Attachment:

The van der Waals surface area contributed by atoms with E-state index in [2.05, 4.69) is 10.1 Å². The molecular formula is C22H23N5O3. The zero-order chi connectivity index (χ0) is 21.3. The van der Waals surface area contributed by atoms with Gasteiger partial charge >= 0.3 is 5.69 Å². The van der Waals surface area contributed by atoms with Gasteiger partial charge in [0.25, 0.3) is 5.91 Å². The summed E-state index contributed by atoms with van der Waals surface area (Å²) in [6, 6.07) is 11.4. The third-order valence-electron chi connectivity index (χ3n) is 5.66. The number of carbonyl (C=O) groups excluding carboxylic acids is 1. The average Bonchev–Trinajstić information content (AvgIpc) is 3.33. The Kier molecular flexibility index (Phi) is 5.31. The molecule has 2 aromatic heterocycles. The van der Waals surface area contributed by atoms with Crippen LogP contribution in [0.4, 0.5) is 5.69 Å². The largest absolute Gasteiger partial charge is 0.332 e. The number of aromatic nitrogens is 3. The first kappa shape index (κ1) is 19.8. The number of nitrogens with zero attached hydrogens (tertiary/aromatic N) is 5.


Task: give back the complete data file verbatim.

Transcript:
The van der Waals surface area contributed by atoms with E-state index in [2.05, 4.69) is 10.1 Å². The molecular formula is C22H23N5O3. The zero-order chi connectivity index (χ0) is 21.3. The van der Waals surface area contributed by atoms with Gasteiger partial charge >= 0.3 is 5.69 Å². The van der Waals surface area contributed by atoms with Gasteiger partial charge in [0.25, 0.3) is 5.91 Å². The summed E-state index contributed by atoms with van der Waals surface area (Å²) in [6, 6.07) is 11.4. The third-order valence-electron chi connectivity index (χ3n) is 5.66. The number of carbonyl (C=O) groups excluding carboxylic acids is 1. The average Bonchev–Trinajstić information content (AvgIpc) is 3.33. The Kier molecular flexibility index (Phi) is 5.31. The molecule has 2 aromatic heterocycles. The van der Waals surface area contributed by atoms with Crippen LogP contribution in [0.4, 0.5) is 5.69 Å². The largest absolute Gasteiger partial charge is 0.332 e. The number of aromatic nitrogens is 3. The first kappa shape index (κ1) is 19.8. The number of nitrogens with zero attached hydrogens (tertiary/aromatic N) is 5.